Be sure to save often, because enemies of varying ferocity roam everywhere. Even early in the game, it’s possible to encounter both weak and ludicrously overpowered enemies even in the same encounter. I’m not sure what the motivation behind this was, but it does not make for smooth progression. The Revenant Prince is all over the place in terms of how powerful enemies in a given area are, leaving me in a near perpetual state of confusion. I could never tell if I was properly leveled for my current location, and progression constantly felt like one step forward and two steps back.
My benchmark is that if I don’t run away from a single battle in a hostile area, I should be good enough to take on the boss. That’s not the case here since, as mentioned earlier, some random battles must be fled from because they have enemies who can decimate you in one turn. Bosses themselves are immensely powerful and often merciless. You need to think quickly on your feet and use every item, weapon, and skill at your disposal to strategically bring them down. If you go down in battle, though, there is a cool mechanic where you have ten seconds to revive yourself and avoid a Game Over, provided you have revive items in your inventory.
In a moment of convenience, the game provides you with an item early on to adjust the encounter rates. Switching to the highest encounter rate made grinding easier. Conversely, if I was low on HP I could eliminate encounters entirely and hightail it back to town to heal up. I found enemies rather stingy with giving me money because the items and equipment I needed most were always stupidly expensive. I constantly felt like I had caviar needs on a canned tuna budget.
Battles themselves are akin to Final Fantasy‘s Active Time Battles set to “active” mode where enemies will pound on you even as you’re scrolling through menus. Troy is the only one who actively fights (though he can summon companions for a quick assist) so keeping tabs on everything is not overwhelming.
Because of the way the battles are designed, it’s best to play The Revenant Prince using a keyboard and mouse. Several buttons are mapped to usable and necessary functions: more so than your average JRPG. The A, S, and D keys toggle between three available weapons, while the Q, W, and E buttons are mapped to jab, strong, and special attacks. Using these buttons to toggle my moves and using the mouse to select my enemy targets on the fly took some practice, but soon felt workable after some time.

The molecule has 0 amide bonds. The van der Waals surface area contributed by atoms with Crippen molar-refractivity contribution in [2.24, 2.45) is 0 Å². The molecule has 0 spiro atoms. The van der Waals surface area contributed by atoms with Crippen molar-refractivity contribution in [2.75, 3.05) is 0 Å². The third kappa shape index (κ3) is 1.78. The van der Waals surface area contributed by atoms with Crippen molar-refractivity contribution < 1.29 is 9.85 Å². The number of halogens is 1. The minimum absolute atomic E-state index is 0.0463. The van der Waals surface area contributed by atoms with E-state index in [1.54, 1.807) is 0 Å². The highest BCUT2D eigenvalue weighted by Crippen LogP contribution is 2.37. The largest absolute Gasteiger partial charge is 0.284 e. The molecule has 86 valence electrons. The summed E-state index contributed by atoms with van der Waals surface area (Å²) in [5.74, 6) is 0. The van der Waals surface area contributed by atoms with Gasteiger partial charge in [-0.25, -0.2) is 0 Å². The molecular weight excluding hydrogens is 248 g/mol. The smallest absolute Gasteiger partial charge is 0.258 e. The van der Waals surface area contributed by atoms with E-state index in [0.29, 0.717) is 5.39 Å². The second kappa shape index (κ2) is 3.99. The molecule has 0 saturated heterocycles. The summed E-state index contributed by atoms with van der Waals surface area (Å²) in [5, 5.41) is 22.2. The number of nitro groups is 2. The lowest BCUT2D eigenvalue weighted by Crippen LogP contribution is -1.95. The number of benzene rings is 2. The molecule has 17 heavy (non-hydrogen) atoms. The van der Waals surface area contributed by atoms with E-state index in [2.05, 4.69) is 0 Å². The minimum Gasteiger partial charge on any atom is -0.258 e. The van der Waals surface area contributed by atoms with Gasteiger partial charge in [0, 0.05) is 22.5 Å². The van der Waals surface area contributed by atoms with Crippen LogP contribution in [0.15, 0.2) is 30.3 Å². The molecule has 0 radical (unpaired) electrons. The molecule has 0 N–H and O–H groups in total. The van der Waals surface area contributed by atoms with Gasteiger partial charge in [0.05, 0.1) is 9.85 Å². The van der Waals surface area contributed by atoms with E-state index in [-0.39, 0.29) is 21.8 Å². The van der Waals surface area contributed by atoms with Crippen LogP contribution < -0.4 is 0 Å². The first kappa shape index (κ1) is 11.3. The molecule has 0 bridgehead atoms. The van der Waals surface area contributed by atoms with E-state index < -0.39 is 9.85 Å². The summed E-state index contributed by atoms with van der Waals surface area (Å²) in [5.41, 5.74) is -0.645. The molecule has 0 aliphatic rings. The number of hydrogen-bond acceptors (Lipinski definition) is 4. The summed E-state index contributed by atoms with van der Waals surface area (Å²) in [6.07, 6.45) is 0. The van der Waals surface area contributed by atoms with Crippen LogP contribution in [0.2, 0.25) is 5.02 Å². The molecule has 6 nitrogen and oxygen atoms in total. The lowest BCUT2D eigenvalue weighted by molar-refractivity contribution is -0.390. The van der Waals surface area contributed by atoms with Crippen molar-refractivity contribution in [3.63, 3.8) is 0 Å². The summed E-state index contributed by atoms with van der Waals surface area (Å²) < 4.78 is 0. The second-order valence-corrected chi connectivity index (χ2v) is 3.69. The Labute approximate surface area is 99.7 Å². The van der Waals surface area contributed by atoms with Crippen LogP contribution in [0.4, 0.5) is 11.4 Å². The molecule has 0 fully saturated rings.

This is not a “turn off your brain and go” JRPG that can be played using instinct alone. I actually had to pay attention to the tutorials for a change. With practice, I found myself getting into a good rhythm during battles, slickly switching between melee weapons, ranged weapons, and shields on the fly to gain the best tactical leverage. There were times I felt like the response time between my key presses and the action on the screen was delayed, even when my ATB bars were full, though.
The button mapping for the keyboard is fine, but I still wish there was a way for players to change it. I also wish gamepad support was better, because playing with a gamepad was like trying to feed strained carrots to a fussy and inconsolable baby. The gamepad button mapping was wholly unintuitive, there was no way to change it, and I felt like I was fighting the game rather than flowing with it. I prefer to play games like this on a gamepad, so I was disappointed that using one in this case was practically a no-go.
I have little to say about the inoffensive soundtrack beyond the fact that the music is simply there. I found the music generally flat and flavorless. As a test, I played the game on mute for an hour, and I could barely tell the difference between that and playing with the sound on. There is nothing inherently bad about the music; most people who play the game will probably say the music is just fine and that I’m being overly picky. Music is a biggie for me, though, and it’s not a good sign when I want to turn off the game’s music and substitute my own.
The Revenant Prince was created using RPG Maker MV, but utilizes tons of original assets, making it one of the most lush and lovely RPGM games I’ve seen in a long time. Detailed sprites and beautifully crafted environments feature loads of animations that really make the game’s world feel alive. Major characters are given several well-drawn and expressive dialogue portraits. The sprite animations during battle are very well done, but though there are some nifty looking creatures, most of the enemies are palette swaps of the same few foes. At the end of the day, The Revenant Prince is a lovely looking game and its visual design is its strongest aspect.
I almost feel bad bagging on The Revenant Prince as much as I did, because it’s clear that a lot of love was put into this project. Unfortunately, its few shining points are obscured by a massive dark cloud of flaws. I loved the visual design and the gameplay elements that required me to think a little differently. An RPG I can’t just play on autopilot is certainly intriguing. Sadly, the game’s faults are just too numerous for me to wave off. Try before you buy is the order of the day with The Revenant Prince, so I urge anyone interested in the game to take the available demo for a thorough test drive before committing.